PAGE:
Thursday, August 29, 2019

Anything that relate to Macroeconomic Research Proposal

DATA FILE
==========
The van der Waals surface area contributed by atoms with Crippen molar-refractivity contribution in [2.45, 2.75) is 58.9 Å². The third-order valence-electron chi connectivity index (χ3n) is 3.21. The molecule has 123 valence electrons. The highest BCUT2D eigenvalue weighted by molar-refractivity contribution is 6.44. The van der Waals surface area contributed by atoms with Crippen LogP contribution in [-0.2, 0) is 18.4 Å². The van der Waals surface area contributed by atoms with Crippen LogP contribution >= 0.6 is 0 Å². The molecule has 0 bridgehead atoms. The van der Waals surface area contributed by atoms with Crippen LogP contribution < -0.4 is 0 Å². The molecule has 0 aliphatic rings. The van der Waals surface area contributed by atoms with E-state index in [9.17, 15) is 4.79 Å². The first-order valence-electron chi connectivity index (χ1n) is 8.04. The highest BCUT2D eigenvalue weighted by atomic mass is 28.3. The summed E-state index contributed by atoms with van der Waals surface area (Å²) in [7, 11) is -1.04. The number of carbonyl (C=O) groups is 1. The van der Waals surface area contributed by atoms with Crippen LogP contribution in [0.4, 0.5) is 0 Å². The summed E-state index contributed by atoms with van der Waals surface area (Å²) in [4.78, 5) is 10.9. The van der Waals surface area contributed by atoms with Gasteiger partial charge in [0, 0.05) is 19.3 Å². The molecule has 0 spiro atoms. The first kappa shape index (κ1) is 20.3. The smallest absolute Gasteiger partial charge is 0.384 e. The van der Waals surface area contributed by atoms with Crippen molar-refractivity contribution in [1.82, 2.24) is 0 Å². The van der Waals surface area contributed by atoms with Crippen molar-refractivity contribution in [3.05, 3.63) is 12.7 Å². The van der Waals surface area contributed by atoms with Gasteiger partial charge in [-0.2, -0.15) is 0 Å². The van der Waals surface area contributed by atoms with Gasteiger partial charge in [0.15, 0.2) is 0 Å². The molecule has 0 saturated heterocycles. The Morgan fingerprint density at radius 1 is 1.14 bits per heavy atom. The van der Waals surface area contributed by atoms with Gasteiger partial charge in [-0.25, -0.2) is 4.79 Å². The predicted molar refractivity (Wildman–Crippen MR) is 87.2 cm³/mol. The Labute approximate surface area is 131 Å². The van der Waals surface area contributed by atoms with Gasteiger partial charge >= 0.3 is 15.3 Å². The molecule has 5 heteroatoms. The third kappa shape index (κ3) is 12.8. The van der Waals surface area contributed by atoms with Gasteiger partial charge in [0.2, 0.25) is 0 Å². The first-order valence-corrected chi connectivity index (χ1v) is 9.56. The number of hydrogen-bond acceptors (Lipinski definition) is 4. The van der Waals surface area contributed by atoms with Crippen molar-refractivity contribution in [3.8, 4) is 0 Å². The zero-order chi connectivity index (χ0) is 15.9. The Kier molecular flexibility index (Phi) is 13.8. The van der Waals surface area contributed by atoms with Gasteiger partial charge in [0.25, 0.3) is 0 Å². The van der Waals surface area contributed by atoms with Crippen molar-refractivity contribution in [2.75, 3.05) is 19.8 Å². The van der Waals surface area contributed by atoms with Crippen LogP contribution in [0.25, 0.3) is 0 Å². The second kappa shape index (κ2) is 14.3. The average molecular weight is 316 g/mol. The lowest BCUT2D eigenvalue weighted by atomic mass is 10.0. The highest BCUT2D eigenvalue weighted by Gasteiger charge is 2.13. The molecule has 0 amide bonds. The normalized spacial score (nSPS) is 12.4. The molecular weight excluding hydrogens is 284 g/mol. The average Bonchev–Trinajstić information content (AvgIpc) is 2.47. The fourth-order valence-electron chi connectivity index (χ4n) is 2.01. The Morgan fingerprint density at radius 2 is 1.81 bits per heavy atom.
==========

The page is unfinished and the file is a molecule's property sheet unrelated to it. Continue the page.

Anything that relate to Macroeconomic - Research Proposal Example It is observed that illegal Mexican immigrants are less likely to become US citizens. Mexico’s close proximity to the US and noticeable difference in the living standards or life quality between the two countries are the major reasons amplifying the rate of Mexican migration flow to the US. For many Mexican immigrants, just finding a job is the main goal of their migration to US. Statistical data indicate that the rate of illegal migration from communities all throughout Mexico to the US significantly increased during the 1980s. Undoubtedly, illegal immigration has notable effects on the US social system also. This paper will analyze whether or not the illegal Mexican immigration would benefit the US economy. History of Illegal Mexican Immigration The history of illegal Mexican immigration can be dated back to the mid-19th century. The Treaty of Guadalupe Hidalgo led to the end of Mexican-American War in 1848 and this treaty reduced the size of Mexico by 45% because Mexico was forced to surrender the land known today as California, Nevada, Arizona, and Utah to the United States. Following the war, Americans had to recruit many workers to build a railroad and to enhance other infrastructure development activities. For this, Americans brought roughly 55,000 migrant workers to former Mexican territories during the period 1850-1880. American leaders were happy to welcome Mexican immigrants because those immigrant workers were willing to work under harsh conditions even though they were paid substandard wages. The immigration flow to the US particularly increased from 1910 with the Mexican revolution. During this period, nearly 50,000 Mexican people migrated to the US every year in order to find a job. American leaders welcomed Mexican immigrants with open arms until they realized that the employment difficulties caused was the result of the increased Mexican immigration. In response to the public protests, the US government forcibly deported almost 2 million Mexican immigrants, including native-born Americans, to Mexico in 1929. During the time of the World War II, United States was badly in need of labors and hence the country again encouraged Mexican immigration. Based on the Bracero Program mutually agreed by US and Mexican officials, Mexican workers again migrated to the US until 1964. Since then the US government and corporations has been indirectly encouraging Mexican immigration flow so as to meet their labor needs at cheap costs. As many authors point out, there is an unspoken agreement between illegal Mexican immigrants, the US government, and corporations. Statistics of Illegal Mexican Immigrants According to the American Community Survey, 11,478,000 foreign born Mexican immigrants were residing in the US as of 2009 (as cited in border relations, n. d.). Mexican immigrants constituted 29.8% of all immigrant populations in US in the same year. As Valdes (2012) reported in CNN July 13, report published by the Pew Hispanic Cente r indicates that over 58% of the identified illegal immigrants in the US are Mexicans. Surveys also report that Mexican illegal immigrants mainly reside in states including California, Texas, Florida, and New York. It is observed that the Illegal Mexican population tends to concentrate in a different set of occupations as compared to other illegal population. However, nearly 1.4 million Mexicans including documented and undocumented immigrants moved

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